The worlds created by the exquisitely detailed watercolours in Tristram Landsdowne’s solo exhibition, Provisional Futures at the Kitchener-Waterloo Art Gallery, are paradoxical and puzzling, like a two-faced Janus that can see in both directions at once. Elements of destruction are depicted in soothing pastel colours. There is evidence of human activity (platforms, pillars, doors, staircases), but not a soul in sight. Lush vegetation springs enthusiastically out of inhospitable rock surfaces and cliffs. A similarly jarring experience launched Lansdowne’s artistic voyage, as he moved from the idyllic landscapes of his home town in Victoria BC to the hard-surface, skyscraper world of downtown Toronto.
The landscape in Victoria BC where Tristram Lansdowne grew up.
The setting Lansdowne moved to from Victoria to attend OCAD, the large white building pictured above.
Tristram’s surroundings once he moved to Toronto to attend OCAD, the black and white building in this photograph.
“I went from spending time outdoors, with seascapes, fields and mountains, to the claustrophobic surroundings of OCAD (Ontario College of Art and Design on McCaul Street in downtown Toronto). “It was jarring. There was no landscape,” he noted at a recent artist’s talk, presented in conjunction with the exhibition opening. “But there was infrastructure – concrete, metal and buildings.” He became interested in how these elements interacted with the landscape, and began to imagine an elaborate below-ground infrastructure world in his paintings, working within a dichotomous framework of what can be seen and what cannot.
Tristram Lansdowne, Wabash Community Centre, 2008 – an example of the work in which he begins imagining elaborate worlds below-ground.
“That dichotomy provides a way to explore an alternative narrative. I am interested in images that are hybrid… and in finding a purpose for something that has been abandoned.” His work has been strongly influenced by his father, the renowned wildlife artist J. Fenwick Lansdowne, and by the grandfather of German landscape painters, Caspar David Friedrich (1774 – 1840). Friedrich’s work was the starting point for After The Storm (2010), one of the works included in the current exhibition. “I’ve always loved Friedrich’s paintings of oak trees,” explains Lansdowne, “so I decided I would make a painting of an oak tree. But this is where it gets really nerdy – European Oaks don’t look anything like the oak trees I grew up with, called Gary Oaks. I couldn’t really find a tree that fit the bill, so I painted a “Frankentree,” concocted from different images. Then I crashed a piece of architecture into the top branches… to acknowledge that I was crashing Friedrich’s party, that I was invading it in a clumsy way, intruding upon it. “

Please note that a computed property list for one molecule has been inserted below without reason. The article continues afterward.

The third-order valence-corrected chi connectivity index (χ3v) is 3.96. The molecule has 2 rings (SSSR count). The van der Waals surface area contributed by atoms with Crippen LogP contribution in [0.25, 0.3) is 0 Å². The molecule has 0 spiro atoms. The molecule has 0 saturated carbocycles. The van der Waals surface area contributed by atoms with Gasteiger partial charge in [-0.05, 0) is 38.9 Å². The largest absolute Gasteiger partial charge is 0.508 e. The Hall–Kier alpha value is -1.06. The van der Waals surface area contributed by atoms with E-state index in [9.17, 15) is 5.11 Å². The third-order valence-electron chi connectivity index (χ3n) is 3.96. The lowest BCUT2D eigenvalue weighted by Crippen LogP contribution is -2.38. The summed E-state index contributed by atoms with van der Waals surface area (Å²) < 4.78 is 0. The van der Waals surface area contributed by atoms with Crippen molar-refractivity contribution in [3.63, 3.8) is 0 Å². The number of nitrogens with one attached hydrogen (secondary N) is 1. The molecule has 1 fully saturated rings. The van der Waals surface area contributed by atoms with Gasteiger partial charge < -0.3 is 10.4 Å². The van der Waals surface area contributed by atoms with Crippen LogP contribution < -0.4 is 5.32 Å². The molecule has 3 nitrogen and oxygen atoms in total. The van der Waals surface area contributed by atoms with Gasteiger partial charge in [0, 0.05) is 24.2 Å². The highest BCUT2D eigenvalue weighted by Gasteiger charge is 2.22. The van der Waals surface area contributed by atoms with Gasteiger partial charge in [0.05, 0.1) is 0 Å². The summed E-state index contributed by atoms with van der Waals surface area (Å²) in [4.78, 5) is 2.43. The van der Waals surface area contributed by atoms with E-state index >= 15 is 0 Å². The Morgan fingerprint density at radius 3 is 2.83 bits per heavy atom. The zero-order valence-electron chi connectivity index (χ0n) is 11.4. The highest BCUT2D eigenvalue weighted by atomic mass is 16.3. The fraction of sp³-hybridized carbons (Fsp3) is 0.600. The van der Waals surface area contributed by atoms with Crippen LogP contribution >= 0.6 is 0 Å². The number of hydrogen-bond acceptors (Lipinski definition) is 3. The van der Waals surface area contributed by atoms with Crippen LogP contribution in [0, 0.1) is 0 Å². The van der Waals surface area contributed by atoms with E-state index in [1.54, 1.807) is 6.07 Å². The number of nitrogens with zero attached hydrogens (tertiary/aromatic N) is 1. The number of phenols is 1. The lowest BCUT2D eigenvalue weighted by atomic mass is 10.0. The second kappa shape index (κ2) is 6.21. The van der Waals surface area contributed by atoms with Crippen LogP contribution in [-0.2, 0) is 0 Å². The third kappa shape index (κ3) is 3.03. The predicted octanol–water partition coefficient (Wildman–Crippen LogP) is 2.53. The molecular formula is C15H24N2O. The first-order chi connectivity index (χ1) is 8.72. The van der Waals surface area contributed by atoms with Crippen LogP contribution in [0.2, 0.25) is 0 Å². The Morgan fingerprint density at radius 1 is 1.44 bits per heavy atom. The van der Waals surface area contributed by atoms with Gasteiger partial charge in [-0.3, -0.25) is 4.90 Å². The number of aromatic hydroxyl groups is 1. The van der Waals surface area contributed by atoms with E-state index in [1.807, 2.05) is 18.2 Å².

Caspar David Friedrich. Oak Tree in the Snow, 1929Gary Oak
Tristram Lansdowne, After the Storm, 2010
Another striking motif in Lansdowne’s work is that of the island, which serves as a metaphor for a fully formed world wherein the author or narrator establishes the parameters of the story. While the islands may be fictional and not actual places one can find on a map, they are nevertheless built out of historical references. His use of lush tropical colours, imagery that includes ruins, waterfalls and starry skies, and backgrounds that look like museum-type diorama settings only serve to “heighten the artifice as much as possible. “ He describes the use of these elements as intentionally “cheesy.’
Tristram Lansdowne, Axis Mundi, 2012, an example of the island motif.
“Islands have been used in plenty of works of literature that deal with Utopian ideas. Most importantly, it is a limited universe, one in which you as the creator can choose a set of variables and let them play out.” His use of watercolours as a medium is in itself a paradox. Often associated with hobbyist and amateur painters, he sees watercolour as a hybrid medium. “Some call it drawing, some call it painting. It has been used in different fields as well as in art, architecture and botany.”
In Lansdowne’s expert hands the end result is intricate, intense, detailed and fascinating.
Tristram Lansdowne, The Destroyer (homage to Bruno Taut), 2012
As one Gallery visitor to the exhibition noted in the guest book, “It is retrospective as well as futuristic. It shows the tragedy of a human-destroyed earth by juxtaposing it with a beautiful past”.
What sides do you see?
Provisional Futures is on view in the Eastman Gallery through Sunday April 27.
By: Caroline Oliver, Director of Development & Marketing, KW|AG